The hon. Lady puts the point pretty well, and she raises an important psychological, and, indeed, philosophical, question. I think that the whole House deplores the use of scan vans. We are talking about people who seek to exploit the potentially highly vulnerable, and who prey on their anxiety and worry for commercial gain. That is not acceptable and we deplore the practice. I have outlined some of the measures available to prevent it, and I hope that our message is going out loud and clear.
I want to talk briefly about some of the new evidence that may be coming forward from the United States and France, and about the meeting of medical experts to which I referred earlier. At that meeting, a UK case study was discussed and it was suggested that, in that individual case, pain could have been associated with pleural plaques rubbing against a person’s ribcage. If that were to be the case, it would change the nature of the issue. However, the experts noted that no direct causative link to the plaques had been established. In any event, it is already accepted that pleural plaques can involve symptoms in a small minority of cases. Recent French research focused on the relationship between cumulative exposure to asbestos and the development of pleural plaques, rather than the medical nature of the plaques themselves.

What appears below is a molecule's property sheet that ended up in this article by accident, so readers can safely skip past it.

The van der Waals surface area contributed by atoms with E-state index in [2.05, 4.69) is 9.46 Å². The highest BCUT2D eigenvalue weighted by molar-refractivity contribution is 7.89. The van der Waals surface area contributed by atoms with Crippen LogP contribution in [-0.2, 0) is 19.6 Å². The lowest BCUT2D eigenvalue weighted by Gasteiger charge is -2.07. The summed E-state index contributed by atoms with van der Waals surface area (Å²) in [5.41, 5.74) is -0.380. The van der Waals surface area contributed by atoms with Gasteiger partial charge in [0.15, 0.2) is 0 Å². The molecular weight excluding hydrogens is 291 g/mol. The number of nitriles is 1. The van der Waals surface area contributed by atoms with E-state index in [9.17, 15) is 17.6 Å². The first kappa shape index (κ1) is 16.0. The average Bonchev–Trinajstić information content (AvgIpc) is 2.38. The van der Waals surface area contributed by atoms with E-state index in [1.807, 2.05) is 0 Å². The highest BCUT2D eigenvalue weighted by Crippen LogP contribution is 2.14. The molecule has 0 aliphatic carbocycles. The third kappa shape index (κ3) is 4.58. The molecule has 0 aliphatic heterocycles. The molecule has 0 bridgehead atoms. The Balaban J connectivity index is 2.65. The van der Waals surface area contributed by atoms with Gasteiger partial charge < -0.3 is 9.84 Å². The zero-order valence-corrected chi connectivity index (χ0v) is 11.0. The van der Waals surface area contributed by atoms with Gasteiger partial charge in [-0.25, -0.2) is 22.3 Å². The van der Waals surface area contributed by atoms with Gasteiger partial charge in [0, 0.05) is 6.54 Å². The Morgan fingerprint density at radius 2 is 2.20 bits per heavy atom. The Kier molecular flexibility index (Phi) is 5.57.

The Bill has to be considered in the context of all those developments. It represents one possible approach to the issue of pleural plaques. I have set out some of the other dimensions of the issue on which the Government want to make progress, but there are a number of other approaches, and there are wider issues surrounding asbestos-related diseases. We want to ensure that all of them are considered fully and that the best response is identified, and we are doing that as quickly as we can. As we are still assessing what the Government response should be on pleural plaques and the wider issues affecting those suffering from asbestos-related diseases, it is not possible today to give a firm indication of what the Government’s ultimate position on the Bill will be. However, on that basis I can confirm that I am content for the Bill to proceed today.